Why Sleep Is Important
What is Sleep?
Sleep is a mental and physical state of rest.
Sleep is usually accompanied by a decrease in body temperature, blood pressure, respiration rate, and most bodily functions. However, one’s brain remains active during sleep. In fact, tasks such as storing of short-term memory material into long-term memory and replenishment of neurochemicals occur during sleep.
How Sleep Affects Every Aspect of Your Health
Sleep determines more than how awake and alert or how tired you feel. It is a necessary biological function; everything in your brain and body relies on sleep to function properly.
Sleep, in many ways, is more important than healthy eating and exercise for your health. You can eat poorly and be sedentary for long periods of time but not getting enough sleep or good sleep will show up in your life in dramatic ways very quickly.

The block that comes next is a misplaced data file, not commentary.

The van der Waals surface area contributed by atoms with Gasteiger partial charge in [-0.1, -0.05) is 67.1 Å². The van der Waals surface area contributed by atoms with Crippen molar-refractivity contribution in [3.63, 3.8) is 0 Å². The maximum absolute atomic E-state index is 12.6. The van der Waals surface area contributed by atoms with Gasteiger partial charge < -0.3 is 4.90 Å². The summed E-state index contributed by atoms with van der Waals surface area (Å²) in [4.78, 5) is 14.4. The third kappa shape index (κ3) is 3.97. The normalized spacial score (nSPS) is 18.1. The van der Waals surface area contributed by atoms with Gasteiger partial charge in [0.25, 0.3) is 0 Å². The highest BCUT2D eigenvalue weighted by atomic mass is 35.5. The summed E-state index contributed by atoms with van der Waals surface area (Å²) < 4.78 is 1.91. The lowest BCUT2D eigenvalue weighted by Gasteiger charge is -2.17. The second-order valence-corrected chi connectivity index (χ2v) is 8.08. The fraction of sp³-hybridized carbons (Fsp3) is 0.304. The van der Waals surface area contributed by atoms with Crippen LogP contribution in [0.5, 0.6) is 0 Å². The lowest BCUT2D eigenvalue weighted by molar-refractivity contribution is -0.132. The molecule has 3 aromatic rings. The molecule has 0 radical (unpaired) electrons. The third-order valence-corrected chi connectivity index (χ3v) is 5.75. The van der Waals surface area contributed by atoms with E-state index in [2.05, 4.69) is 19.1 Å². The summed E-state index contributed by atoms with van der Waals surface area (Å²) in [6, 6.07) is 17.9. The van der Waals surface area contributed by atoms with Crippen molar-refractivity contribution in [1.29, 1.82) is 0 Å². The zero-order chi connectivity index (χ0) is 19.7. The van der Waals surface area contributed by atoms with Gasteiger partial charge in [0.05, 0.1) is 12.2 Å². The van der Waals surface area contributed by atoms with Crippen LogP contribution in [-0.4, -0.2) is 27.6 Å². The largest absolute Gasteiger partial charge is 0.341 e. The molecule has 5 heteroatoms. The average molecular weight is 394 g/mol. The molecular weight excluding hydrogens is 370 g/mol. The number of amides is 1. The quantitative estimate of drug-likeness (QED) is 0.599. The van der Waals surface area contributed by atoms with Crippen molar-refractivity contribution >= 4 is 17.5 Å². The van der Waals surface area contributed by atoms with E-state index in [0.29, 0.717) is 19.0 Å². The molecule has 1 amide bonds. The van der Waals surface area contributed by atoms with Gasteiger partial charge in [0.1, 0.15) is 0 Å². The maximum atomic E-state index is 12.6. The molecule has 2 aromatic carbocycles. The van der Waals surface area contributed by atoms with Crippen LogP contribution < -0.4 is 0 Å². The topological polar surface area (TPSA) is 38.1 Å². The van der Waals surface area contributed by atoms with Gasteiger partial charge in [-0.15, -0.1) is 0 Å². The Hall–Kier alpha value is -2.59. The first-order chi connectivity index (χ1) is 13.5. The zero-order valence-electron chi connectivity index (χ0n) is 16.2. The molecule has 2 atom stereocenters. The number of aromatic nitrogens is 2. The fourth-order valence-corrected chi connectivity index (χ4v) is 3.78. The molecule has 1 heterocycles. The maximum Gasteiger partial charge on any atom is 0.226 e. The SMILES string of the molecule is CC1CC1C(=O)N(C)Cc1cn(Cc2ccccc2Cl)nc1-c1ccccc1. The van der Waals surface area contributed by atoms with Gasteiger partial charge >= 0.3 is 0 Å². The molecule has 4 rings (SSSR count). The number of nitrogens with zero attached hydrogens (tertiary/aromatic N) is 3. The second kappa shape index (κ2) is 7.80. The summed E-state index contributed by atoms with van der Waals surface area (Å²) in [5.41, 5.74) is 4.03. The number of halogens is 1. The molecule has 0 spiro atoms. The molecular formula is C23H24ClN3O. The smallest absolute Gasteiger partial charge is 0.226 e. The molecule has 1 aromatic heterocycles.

and poor sleep contributes to…
- Brain fog
- Inability to stay focused
- Poor recall
- Decreased short term memory
- Depression and other mental health issues
- Poor ability to process emotional information
- Impaired immune function
- Heart disease
- Type 2 diabetes
Good Sleep Helps You...
- Think more clearly
- Improve concentration
- Problem-solve more easily
- Enhance your memory
90% of patients with depression complain about sleep quality.
J Clin Psychiatry. 2005 Oct;66(10):1254-69. Sleep and depression. Tsuno N(1), Besset A, Ritchie K.
It’s estimated that approximately 50% of Americans are sleep deprived.
This often results in accidents and has resulted in the development of legislation against sleepy driving in some states.
Obstructive sleep apnea increases inflammation.
Obstructive sleep apnea, a common sleep disorder, significantly increases inflammation which contributes to aging and disease because of the internal stress created from the blocked airway, among other factors.
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